Linemen need better communication - coroner

CASSANDRA POKONEY
Last updated 16:53 07/08/2014

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A coroner has called for better communication between linemen to prevent fatal errors on the job.

PowerNet lineman Stuart Andrew Kenning, 48, died in 2012 after being electrocuted while working on power lines near Mossburn.

In his written findings, Otago-Southland coroner David Crerar said better communication procedures could have addressed the dangers that led to Kenning's death.

Kenning began work on a broken 11-kilovolt conductor near Mossburn about 8am on October 27, 2012.

He was working alone, in contact with telephone systems controllers, and although he was qualified and experienced, he made three serious errors of judgment on the job, the findings say.

He did not correctly identify the appropriate isolation point for the line he was working on, he failed to prove the equipment was de-energised before working on it and he did not apply portable earths.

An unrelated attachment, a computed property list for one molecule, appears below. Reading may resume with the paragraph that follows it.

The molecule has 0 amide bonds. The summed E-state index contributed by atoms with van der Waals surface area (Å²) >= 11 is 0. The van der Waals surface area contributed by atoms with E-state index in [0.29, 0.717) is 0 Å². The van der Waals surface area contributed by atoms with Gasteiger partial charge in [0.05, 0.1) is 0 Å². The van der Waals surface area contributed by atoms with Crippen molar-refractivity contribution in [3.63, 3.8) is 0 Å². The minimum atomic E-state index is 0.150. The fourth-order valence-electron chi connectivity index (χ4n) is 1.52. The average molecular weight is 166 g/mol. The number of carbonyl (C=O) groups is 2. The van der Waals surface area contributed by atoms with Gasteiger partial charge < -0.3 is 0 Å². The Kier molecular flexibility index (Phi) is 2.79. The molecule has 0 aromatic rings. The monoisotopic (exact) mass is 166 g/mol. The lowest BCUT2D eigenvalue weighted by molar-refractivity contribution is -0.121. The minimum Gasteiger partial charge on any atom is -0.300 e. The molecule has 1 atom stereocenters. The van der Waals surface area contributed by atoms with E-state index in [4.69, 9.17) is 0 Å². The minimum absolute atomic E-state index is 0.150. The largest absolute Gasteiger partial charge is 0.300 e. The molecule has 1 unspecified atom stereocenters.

If Kenning had taken one of the three safety precautions, his death would not have occurred, the findings say.

When colleague Marlon McLean arrived at the site, he was told by Kenning that safety processes had been completed.

He relied on Kenning as an experienced operator to have performed the appropriate checks, so he did not check the safety procedures were carried out, the findings say.

While the system controllers and linemen were competent, the "relaxed approach" taken was deficient.

The coroner recommended introducing a tailgate meeting, which required employees to brief each other on the worksite and discuss potential dangers.

It was not sufficient for a less experienced worker to defer to a more experienced colleague, and if a tailgate meeting had been held between McLean and Kenning, the dangers would have been identified and addressed, he said.

He also recommended PowerNet and others within the industry investigate the possibility of having at least two people attend faults to ensure a cross-check was undertaken.

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